Man of the Match: Were he playing in Western Europe, Alan Dzagoev would have been a strange candidate as a potential breakout star, but since he plays his club soccer for CSKA Moscow, he’s relatively unknown. Today, he showed why anybody with even tangential knowledge of the Russian league considers the 21-year-old a star. Dzagoev was in the right place for the opener, scoring 15 minutes in. In the 79th minute, his blast from the edge of the area sealed three points for Russia.
Packaged for takeaway:
- It really did feel like 2008 all over again. Then, Russia entranced us with a semifinal run before being undone by Spain. Today, they showed the same attacking zeal in taking apart the Czechs.
- The Czechs certainly helped. Their defending was terrible. Three of the goals came through the left side of a defense that may as well have been abandoned by Michal Kadlec. Particularly when Andrei Arshavin switched with Dzagoev (putting the Zenit-senal star on the right), Russia was constantly pushing through that side.
- And Arshavin was great. Pulling the strings all day (when he’s playing like this, it really does seem like there’s a string from foot to ball), he lent credence to the believe that he’s not the problem, Arsene Wenger’s use of him is. A great day for anybody who missed the Arshavin of three years ago.
- The surge from Russia’s midfield was impressive, too. Konstantin Zyryanov’s place in the starting XI is much-debated, but today he was very good, particularly in the first half. Roman Shirokov’s work on the second goal – both getting the team into attack and running onto the final ball- spoke for itself.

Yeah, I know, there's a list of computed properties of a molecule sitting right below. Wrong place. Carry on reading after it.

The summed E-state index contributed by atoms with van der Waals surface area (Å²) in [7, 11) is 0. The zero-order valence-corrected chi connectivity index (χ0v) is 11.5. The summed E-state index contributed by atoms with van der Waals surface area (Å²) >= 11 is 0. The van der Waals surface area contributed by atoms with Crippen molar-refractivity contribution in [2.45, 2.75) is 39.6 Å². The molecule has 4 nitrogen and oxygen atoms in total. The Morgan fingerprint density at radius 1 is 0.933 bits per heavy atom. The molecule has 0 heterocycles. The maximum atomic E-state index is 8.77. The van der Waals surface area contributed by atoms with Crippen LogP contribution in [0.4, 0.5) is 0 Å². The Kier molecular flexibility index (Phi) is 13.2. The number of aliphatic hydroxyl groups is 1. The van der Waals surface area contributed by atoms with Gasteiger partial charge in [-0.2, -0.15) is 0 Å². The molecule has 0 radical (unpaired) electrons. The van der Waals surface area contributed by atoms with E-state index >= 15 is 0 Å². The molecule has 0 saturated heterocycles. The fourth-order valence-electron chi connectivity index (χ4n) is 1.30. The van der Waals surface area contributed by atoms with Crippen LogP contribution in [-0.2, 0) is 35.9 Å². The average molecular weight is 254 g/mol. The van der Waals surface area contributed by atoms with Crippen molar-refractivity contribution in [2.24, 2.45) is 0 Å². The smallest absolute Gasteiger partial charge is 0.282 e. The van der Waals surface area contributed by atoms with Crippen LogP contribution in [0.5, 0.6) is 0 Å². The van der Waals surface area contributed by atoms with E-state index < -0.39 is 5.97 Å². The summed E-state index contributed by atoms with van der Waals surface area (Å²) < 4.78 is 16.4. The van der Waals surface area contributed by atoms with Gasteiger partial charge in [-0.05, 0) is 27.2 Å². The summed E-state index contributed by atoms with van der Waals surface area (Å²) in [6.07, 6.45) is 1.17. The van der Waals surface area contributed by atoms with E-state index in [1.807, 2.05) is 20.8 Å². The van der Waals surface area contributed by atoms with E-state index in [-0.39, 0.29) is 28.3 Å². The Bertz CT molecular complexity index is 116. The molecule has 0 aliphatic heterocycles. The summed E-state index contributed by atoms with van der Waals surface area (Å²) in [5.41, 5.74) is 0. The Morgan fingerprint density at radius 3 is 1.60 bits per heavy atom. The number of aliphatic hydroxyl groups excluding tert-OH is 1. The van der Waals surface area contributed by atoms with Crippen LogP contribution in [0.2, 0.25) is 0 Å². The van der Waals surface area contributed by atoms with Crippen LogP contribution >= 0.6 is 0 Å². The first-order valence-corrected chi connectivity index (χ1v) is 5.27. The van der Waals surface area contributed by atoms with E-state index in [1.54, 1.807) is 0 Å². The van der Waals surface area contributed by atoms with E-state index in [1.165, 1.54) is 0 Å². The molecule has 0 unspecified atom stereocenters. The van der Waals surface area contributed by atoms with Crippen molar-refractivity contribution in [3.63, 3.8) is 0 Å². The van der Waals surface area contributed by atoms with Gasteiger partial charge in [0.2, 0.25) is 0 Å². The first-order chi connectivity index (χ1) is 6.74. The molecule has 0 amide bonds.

- The only question, personnel-wise, for Russia is at striker. Aleksandr Kerzhakov was important to Russia’s counterattacking, but he was terrible on his few chances to provide an end product. Roman Pavlyuchenko came on and provided a goal and an assist. Do you change your team after winning 4-1? You might.
- Tactically, Russia looks very vulnerable on set pieces. Each of the Czech Republics corners and restarts was met with disorganization. The defense also looked bad on the goal, failing to pressure Jaroslav Plasil while Vaclav Pilar beat Aleksandr Anyukov.
- Given Russia’s apparent vulnerability in the air, you wonder why Czech coach Michal Bilak didn’t change things up at halftime. He brought on a midfielder to help stop Russia’s transition, but he never brought somebody to play up top with Milan Baros. Perhaps it was an indication of how much Russia had rocked the Czech Republic. Bilak had too many worries to make a proactive move.
- Clearly, it’s a huge result. Not only is it three points for Russia, it’s a big goal difference push for both sides. For the Czechs, it’s a push in the wrong direction. They may need to win their final two games.
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